Animating movement data in R

Motivation

I do a lot of work with geographic position data from things that move over time, like ships, planes, ocean gliders, simulated whales, and real whales. The data sources can vary, but all their movement data can essentially be reduced to a table with columns for time, latitude, longitude, and some kind of track identifier, and a row for each new position. There are often other data types too, like from oceanographic sensors, but we won’t go there.

These data by definition vary in both time and space, which can be difficult to represent on a static plot. That’s one reason why I’ve dabbled in making interactive plots and movies. In the past I’ve made movies manually by iteratively printing plots and then stitching them back together with a command-line utility. It works fine, but it’s a bit limited and not particularly convenient. I’ve known about gganimate for awhile, but haven’t had a chance to dig in until now.

I decided to test out gganimate on using drifter data. Drifters are basically just floating GPS transmitters that are deployed to track surface currents in the ocean over long periods of time. The incredible Global Drifter Program has been maintaining a massive array of thousands these drifters across the world oceans for 40 years. It’s an unbelievable dataset, and all openly available!

Step 1: Get data

I decided to try out rnaturalearth to grab basemap data with one line. Another trick here is querying the NOAA ERDDAP data server via url, and reading that data directly using read_csv(). You can also select and download the data manually from their website here.

# libraries
library(tidyverse)
library(rnaturalearth)
library(gganimate)

# get basemap data
bg = ne_countries(scale = "medium", continent = 'north america', returnclass = "sf")

# get drifter data
df = read_csv('http://osmc.noaa.gov/erddap/tabledap/gdp_interpolated_drifter.csvp?ID%2Clongitude%2Clatitude%2Ctime%2Cve%2Cvn&longitude%3E=-70&longitude%3C=-50&latitude%3E=35&latitude%3C=50&time%3E=2018-01-01&time%3C=2019-01-01')

# assign convenient column names
colnames(df) = c('id', 'lon', 'lat', 'time', 've', 'vn')

Step 2: Process your data

There are two tricks here. The first is to use a tidy approach to calculate daily average positions and speeds. The second is to create table with all possible combinations of instrument ID and date, then merge that with the existing data. This is a convenient way to add NAs on days when a drifter did not transmit, which will cause a line break when plotting. If you don’t do this you’ll end up with spurious lines connecting transmissions that are separated by multiple days.

# compute daily average positions and speeds
df_ave = df %>%
  mutate(date=as.Date(time)) %>%
  group_by(id,date) %>%
  summarise(
    lat = mean(lat, na.rm = TRUE), 
    lon = mean(lon, na.rm = TRUE),
    spd = mean(sqrt(ve^2+vn^2), na.rm=TRUE)
  ) 

# create 'ideal' data with all combinations of data
ideal = expand_grid(
  id = unique(df_ave$id),
  date = seq.Date(from = min(df_ave$date), to = max(df_ave$date), by = 1)
)

# create complete dataset
df_all = left_join(ideal,df_ave)

Step 3: plot

I made this plot a little differently in anticipation of animation. Most importantly, you need to specify a group aesthetic for geom_point() so gganimate knows which points to include. If you don’t do this you’ll end up with a bunch of random points aimlessly drifting around your animation. Of course you also need to have geom_path() to plot lines so they’re visible in the animation, even though you can barely see them on the static map. And don’t worry about the labels yet - they’re handled in the animation step.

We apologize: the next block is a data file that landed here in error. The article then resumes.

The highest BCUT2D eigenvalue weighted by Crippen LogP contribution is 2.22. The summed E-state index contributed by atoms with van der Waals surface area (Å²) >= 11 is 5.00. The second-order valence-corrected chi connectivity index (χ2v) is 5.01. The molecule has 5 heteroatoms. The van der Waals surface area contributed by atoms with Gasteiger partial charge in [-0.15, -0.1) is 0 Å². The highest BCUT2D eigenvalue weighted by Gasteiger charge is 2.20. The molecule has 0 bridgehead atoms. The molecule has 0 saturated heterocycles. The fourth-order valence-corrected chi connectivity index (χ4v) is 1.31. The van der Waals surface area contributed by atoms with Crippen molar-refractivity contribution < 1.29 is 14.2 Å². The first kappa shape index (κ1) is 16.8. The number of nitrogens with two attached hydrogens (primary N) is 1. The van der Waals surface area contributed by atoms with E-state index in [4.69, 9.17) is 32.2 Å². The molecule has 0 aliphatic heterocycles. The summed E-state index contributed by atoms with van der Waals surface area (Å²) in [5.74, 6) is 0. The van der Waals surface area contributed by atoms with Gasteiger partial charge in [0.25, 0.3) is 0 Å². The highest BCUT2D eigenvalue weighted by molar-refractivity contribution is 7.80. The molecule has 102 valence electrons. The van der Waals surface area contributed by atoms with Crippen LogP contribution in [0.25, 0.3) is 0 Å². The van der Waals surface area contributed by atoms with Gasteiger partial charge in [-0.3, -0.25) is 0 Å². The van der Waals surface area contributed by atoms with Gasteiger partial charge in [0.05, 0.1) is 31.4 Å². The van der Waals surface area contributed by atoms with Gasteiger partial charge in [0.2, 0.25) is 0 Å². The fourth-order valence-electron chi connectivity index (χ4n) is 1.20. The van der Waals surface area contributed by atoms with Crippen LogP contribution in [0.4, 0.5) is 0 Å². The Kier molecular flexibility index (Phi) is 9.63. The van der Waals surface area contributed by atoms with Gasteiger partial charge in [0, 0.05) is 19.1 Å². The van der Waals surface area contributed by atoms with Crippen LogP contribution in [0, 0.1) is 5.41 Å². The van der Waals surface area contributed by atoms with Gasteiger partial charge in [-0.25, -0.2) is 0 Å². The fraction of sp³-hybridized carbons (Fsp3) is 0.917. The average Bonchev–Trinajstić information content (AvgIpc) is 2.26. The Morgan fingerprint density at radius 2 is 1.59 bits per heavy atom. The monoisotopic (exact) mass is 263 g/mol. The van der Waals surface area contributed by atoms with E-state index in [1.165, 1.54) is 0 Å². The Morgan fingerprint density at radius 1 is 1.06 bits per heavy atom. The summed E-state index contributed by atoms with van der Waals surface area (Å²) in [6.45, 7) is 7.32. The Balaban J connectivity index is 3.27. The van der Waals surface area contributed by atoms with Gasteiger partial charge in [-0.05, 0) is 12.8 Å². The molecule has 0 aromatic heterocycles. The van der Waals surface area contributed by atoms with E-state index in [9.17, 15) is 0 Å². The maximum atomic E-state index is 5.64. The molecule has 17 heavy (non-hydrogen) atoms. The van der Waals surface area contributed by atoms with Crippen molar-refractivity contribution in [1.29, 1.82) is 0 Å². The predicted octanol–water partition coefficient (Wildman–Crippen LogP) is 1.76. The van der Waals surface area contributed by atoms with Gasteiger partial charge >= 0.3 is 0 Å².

The static map is a bit of a mess, but check out the Gulf Stream! Cool!

p = ggplot()+
  
  # basemap
  geom_sf(data = bg)+
  coord_sf(xlim = range(df_all$lon, na.rm = TRUE), 
           ylim = range(df_all$lat, na.rm = TRUE), 
           expand = FALSE)+
  
  # lines and points
  geom_path(data = df_all, 
            aes(x=lon,y=lat,group=id,color=spd), 
            alpha = 0.3)+
  geom_point(data = df_all, 
             aes(x=lon,y=lat,group=id,fill=spd),
             alpha = 0.7, shape=21, size = 2)+
  
  # formatting
  scale_fill_viridis_c(option = "inferno")+
  scale_color_viridis_c(option = "inferno")+
  scale_size_continuous(range = c(0.1,10))+
  labs(x=NULL, y=NULL, 
       fill = 'Speed (m/s)', 
       color = 'Speed (m/s)')+
  theme_dark()+
  theme(panel.grid = element_blank())
p

Step 4: animate

It just takes a few lines to turn the messy plot into a beautiful animation. Before running this, though, you may need to install the gifski package to render the animation as a gif.

I learned a few tricks through trial and error, and from poking around online. One is to use transition_reveal() to keep previous tracks on the map, rather than erasing them. Another is to use ease_aes('linear') to help smooth the transition between frames. The last one is to specify nframes = 365 within animate() so that each day gets a frame, which again helps keep the animation nice and smooth. You can reduce this to speed up plotting.

Now sit back and watch the craziness of open ocean dynamics unfold before your eyes! Amazing!

# animate
anim = p + 
  transition_reveal(along = date)+
  ease_aes('linear')+
  ggtitle("Date: {frame_along}")

animate(anim, nframes = 365, fps = 10)

Conclusions

In short, I’m totally converted. It’s really slick, and because it builds off of ggplot(), which I now use almost exclusively, I can now convert static plots to beautiful animations in just a couple extra lines (i.e., just step 4). I think this will become a staple in my data vis toolbox.

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